It is important to understand that even if the prosecutor cannot charge you with constructive possession, they may still successfully prosecute you for criminal conspiracy. A Court can find you guilty of criminal conspiracy if the prosecution can demonstrate that you agreed with one or more persons to commit a crime. You are also guilty of criminal conspiracy if you provide aid to someone in planning or committing a crime. It is also important to understand that if you are found guilty of criminal conspiracy, you may be found guilty for more than you realize. If, for example, the prosecution is able to show that you knew a person was conspiring with others in addition to yourself, you could be found guilty of conspiring with everyone. Criminal conspiracy does not have its own sentencing grading so if you are convicted of conspiracy you face the same grading as the actual crime. The prosecution must establish that you had an agreement with at least one other person and that you took a substantial step toward completing the actual conspiracy.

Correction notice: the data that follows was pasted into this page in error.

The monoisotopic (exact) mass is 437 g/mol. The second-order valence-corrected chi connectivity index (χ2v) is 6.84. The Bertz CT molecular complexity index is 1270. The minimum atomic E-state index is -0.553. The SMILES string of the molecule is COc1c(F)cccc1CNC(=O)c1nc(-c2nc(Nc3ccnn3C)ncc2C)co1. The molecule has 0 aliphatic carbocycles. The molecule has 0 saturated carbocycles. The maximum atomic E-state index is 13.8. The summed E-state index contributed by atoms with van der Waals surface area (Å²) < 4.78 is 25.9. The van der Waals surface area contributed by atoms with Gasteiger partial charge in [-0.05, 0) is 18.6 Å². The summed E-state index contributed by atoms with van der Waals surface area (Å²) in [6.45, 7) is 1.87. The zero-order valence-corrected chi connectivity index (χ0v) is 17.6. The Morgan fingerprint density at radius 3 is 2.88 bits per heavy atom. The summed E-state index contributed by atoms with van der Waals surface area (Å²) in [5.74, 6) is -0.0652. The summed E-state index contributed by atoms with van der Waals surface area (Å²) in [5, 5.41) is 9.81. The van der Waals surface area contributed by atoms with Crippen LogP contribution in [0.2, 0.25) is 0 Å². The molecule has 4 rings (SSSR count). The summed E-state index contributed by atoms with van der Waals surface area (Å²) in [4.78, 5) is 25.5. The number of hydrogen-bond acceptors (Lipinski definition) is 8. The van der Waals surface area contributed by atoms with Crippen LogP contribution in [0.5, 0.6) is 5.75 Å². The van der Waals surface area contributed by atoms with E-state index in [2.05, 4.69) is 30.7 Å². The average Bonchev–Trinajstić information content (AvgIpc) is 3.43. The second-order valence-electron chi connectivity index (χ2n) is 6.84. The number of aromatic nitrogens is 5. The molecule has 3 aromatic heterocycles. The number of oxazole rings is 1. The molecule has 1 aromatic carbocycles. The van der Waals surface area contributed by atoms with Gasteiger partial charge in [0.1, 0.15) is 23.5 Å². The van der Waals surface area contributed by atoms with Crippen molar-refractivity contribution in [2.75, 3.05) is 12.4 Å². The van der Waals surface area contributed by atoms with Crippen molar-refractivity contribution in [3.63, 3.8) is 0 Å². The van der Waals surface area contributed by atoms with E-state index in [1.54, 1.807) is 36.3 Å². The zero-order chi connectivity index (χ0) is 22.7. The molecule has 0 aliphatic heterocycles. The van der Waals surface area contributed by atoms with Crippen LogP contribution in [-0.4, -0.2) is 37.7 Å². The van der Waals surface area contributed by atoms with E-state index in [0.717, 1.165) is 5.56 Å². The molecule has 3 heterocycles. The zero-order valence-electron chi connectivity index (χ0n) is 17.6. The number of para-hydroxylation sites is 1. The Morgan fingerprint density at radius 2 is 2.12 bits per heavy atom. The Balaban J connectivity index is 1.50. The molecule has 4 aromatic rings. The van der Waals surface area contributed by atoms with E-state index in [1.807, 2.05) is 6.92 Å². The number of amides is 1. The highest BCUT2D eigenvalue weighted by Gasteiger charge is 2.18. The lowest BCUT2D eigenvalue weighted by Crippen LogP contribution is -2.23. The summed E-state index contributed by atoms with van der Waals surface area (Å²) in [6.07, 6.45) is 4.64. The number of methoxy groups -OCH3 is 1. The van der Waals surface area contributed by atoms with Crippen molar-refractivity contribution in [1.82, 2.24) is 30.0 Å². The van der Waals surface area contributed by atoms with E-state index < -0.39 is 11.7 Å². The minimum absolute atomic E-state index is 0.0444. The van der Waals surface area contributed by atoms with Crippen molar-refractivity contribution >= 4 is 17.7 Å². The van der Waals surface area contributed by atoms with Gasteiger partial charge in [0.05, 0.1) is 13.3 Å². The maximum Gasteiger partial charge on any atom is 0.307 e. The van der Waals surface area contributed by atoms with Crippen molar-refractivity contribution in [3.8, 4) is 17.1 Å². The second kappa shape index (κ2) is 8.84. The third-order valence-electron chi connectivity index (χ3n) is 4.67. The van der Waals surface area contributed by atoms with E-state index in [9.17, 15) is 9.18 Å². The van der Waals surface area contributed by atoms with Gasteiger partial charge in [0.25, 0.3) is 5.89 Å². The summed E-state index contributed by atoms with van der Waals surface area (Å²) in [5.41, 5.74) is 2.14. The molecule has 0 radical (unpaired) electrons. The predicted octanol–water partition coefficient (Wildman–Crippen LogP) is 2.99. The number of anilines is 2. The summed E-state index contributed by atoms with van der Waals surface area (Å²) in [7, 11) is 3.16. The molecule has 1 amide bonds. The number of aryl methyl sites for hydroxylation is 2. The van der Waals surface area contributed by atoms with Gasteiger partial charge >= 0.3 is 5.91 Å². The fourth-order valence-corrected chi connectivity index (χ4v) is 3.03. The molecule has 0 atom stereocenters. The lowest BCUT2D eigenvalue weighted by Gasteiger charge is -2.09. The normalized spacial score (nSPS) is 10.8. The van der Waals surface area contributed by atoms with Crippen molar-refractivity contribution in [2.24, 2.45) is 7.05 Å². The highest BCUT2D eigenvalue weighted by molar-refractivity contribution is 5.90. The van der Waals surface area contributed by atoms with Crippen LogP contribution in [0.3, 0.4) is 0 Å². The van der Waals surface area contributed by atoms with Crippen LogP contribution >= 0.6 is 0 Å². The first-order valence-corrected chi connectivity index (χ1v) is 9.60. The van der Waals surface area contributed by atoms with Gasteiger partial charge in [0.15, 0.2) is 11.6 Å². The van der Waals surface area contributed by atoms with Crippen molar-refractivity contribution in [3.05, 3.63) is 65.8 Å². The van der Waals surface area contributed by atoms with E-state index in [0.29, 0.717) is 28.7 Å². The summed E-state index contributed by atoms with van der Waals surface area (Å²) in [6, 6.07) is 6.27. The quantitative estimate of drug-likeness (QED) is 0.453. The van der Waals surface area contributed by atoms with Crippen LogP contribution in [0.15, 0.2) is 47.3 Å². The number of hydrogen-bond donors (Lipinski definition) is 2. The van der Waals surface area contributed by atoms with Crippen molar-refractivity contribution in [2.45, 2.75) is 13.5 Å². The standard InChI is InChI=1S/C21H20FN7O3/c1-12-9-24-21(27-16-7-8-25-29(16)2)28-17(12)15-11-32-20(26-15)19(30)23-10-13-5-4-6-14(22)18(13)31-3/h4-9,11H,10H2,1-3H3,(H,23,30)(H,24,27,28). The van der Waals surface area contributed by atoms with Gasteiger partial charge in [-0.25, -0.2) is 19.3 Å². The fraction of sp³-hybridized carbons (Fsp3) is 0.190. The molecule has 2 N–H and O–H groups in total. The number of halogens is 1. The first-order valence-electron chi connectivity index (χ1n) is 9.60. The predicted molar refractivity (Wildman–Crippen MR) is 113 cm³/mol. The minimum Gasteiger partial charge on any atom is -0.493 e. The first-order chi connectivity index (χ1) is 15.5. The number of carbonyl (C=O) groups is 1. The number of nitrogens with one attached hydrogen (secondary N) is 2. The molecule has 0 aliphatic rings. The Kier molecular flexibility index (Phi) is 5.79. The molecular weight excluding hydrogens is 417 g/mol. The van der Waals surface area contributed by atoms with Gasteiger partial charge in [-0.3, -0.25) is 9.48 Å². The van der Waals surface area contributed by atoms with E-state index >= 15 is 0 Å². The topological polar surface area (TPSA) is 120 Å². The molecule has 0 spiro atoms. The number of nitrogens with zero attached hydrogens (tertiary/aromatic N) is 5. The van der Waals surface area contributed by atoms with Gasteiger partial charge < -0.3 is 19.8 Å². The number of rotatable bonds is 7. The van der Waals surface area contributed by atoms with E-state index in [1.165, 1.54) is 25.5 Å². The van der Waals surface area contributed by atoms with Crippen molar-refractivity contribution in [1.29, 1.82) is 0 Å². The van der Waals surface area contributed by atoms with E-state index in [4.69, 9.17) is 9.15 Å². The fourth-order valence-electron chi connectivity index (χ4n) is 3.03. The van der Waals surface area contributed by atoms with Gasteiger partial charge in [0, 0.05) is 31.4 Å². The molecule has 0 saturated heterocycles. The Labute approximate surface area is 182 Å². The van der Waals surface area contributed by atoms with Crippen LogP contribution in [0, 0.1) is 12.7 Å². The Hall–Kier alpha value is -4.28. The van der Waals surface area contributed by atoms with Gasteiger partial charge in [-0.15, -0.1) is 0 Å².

However, you will not be found guilty of conspiracy if you can demonstrate a renunciation to the act. Renunciation means that upon becoming aware of the criminal nature of the act you affirmatively disengage from the group.

It is important to remember that the prosecution may charge you criminally for constructive possession despite a lack of actual possession of any illegal item.
Therefore, if you are charged with either criminal conspiracy or constructive possession, it is important that you hire an experienced defense attorney to represent your interests. For more information contact our Ridley Park office and speak with Gregory J. Spadea, Esq. of Spadea & Associates, LLC at 610-521-0604 regarding your options in these cases.